Last week, I was fortunate enough to attend the Alberta Breastfeeding Committee’s conference, Infant feeding: Best practice steps for primary preventative care. Louise Dumas and Marianne Brophy spoke at the event, and it was an inspiring day for me to say the least.
The information which Louise Dumas presented provided substantial weight to the view that the simple act of placing an infant on his mother’s skin immediately after birth has a profound, far-reaching impact. Dumas’ presentation, backed by documentation of 176 mother-baby dyads conducted by a Russian-Sweedish-Canadian team at the Karolinska Instituetet, highlighted the breastfeeding, physical, and psycosocial effects of skin-to-skin care.
Four of the papers based on this research:
I’m quite excited at the depth of evidence being accumulated from this research. I firmly believe that this information will pave the way for change in birth and postpartum care to incorporate uninterrupted skin-to-skin time for mothers and babies. In Dumas’ words, backed by this evidence, skin-to-skin is “not something nice to do. It’s something we have to do.”
Skin-to-skin care as practiced in this research is described as the nude newborn being placed vertically between the mother’s breasts immediately after birth. The amniotic fluid is dried off the infant’s back and head, then a dry blanket is placed over top of him. The amniotic fluid not being dried off of the newborn’s front is important, as is the absence of any separation at all of the mother and the infant for 1-2 hours following birth.
The data taken from the infants in this research included temperature, breathing and heart rates, cortisol and oxytocin levels in venous blood in the umbilical cord, scalp blood, weight, number and duration of breastfeeding episodes, number and type of supplements, and Reutor scale for neurobehavioral development. The data from the mothers included physical assessment, temperature, breathing and heart rate, multiple questionnaires, and a breastfeeding diary. Also recorded were the temperatures of the birthing room, the nursery and the mother’s room as well as videos taken when the infant was placed skin-to-skin, during a breastfeed on day for, and again at 12 months.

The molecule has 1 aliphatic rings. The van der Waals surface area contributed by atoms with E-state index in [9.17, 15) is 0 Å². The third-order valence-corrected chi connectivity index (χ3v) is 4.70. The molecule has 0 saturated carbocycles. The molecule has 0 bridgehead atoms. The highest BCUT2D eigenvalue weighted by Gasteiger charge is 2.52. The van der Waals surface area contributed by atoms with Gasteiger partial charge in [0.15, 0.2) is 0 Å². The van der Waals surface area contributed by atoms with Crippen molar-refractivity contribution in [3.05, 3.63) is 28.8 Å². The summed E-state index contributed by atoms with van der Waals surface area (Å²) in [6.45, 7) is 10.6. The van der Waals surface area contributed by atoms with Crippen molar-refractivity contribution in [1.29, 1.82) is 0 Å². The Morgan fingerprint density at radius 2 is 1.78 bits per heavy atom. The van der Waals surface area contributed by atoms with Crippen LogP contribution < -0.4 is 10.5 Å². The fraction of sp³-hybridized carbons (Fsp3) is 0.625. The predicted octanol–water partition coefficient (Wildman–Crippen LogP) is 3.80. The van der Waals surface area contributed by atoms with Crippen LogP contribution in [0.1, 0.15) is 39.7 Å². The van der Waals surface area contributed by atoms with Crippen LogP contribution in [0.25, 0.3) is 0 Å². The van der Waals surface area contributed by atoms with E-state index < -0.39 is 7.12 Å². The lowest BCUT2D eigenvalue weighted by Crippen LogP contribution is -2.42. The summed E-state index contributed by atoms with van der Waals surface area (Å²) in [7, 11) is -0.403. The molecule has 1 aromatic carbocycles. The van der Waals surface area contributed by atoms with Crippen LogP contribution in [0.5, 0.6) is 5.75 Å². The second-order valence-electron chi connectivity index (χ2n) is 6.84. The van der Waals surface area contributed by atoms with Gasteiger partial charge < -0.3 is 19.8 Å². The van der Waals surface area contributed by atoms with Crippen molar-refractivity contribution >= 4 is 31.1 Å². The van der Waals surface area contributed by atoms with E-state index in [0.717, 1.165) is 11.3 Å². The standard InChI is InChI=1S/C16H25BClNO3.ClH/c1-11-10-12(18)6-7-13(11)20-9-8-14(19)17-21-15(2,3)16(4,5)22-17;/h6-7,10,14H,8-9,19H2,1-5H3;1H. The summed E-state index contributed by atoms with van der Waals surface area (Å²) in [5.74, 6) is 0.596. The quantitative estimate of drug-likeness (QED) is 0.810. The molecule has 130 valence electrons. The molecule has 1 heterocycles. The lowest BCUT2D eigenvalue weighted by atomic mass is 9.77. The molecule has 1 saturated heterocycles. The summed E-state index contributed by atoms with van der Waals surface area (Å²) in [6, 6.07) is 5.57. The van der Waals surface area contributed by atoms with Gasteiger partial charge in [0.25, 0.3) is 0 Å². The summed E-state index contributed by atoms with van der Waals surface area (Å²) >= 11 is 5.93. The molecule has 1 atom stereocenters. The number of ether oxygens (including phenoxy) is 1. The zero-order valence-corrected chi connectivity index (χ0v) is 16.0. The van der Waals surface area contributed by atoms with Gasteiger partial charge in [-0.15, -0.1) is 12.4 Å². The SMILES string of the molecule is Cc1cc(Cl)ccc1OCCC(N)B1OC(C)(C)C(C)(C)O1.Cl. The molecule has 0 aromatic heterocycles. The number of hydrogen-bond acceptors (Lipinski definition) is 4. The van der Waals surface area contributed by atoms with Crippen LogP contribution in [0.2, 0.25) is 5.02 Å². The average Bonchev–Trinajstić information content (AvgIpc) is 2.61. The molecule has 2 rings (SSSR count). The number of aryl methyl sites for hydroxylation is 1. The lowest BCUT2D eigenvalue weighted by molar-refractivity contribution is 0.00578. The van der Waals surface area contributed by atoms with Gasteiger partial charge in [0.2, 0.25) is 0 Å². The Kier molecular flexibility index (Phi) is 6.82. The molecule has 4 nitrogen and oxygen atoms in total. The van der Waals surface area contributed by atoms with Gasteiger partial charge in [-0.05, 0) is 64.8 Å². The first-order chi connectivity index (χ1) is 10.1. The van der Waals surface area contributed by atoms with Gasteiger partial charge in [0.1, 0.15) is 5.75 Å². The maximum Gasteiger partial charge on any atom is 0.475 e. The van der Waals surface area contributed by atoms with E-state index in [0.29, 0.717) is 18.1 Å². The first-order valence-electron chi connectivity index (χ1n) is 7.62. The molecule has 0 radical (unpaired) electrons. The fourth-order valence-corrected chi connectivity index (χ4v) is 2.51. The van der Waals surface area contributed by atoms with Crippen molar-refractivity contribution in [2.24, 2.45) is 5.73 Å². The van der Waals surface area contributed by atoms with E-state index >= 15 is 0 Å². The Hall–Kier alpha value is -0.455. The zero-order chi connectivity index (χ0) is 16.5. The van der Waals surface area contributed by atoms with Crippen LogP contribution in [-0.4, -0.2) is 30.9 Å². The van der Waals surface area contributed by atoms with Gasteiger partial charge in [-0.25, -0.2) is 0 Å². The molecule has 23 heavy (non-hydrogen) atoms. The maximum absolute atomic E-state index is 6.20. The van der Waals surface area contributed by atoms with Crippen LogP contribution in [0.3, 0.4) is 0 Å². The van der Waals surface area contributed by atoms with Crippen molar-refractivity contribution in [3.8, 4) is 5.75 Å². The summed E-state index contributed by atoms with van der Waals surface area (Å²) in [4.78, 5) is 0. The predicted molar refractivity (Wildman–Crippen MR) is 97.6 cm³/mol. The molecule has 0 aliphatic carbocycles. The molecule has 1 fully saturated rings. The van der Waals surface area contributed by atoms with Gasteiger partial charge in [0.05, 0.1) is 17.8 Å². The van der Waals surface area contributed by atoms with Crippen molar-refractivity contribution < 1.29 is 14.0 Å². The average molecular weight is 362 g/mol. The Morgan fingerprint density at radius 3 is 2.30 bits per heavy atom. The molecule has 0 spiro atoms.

The physiological impacts on the infant were numerous. Infants placed skin-to-skin with their mothers’ and left uninterrupted for 1-2 hours always had temperatures within normal limits and they re-warmed faster than infants in an incubator or in a warmer. They had better glycemia and arterial gasses at 90 minutes of life and better oxygen saturation. In other words, skin-to-skin helped newborns to overcome the “stress of being born”.
During their first four hours of life the infants had more episodes of calm sleep and they were more coordinated and stable. They also had reduced pain reaction during painful procedures such as vitamin K injection and PKU heel lance.
For mothers, the skin-to-skin time resulted in quicker placental explusion, which results in less bleeding and less anemia.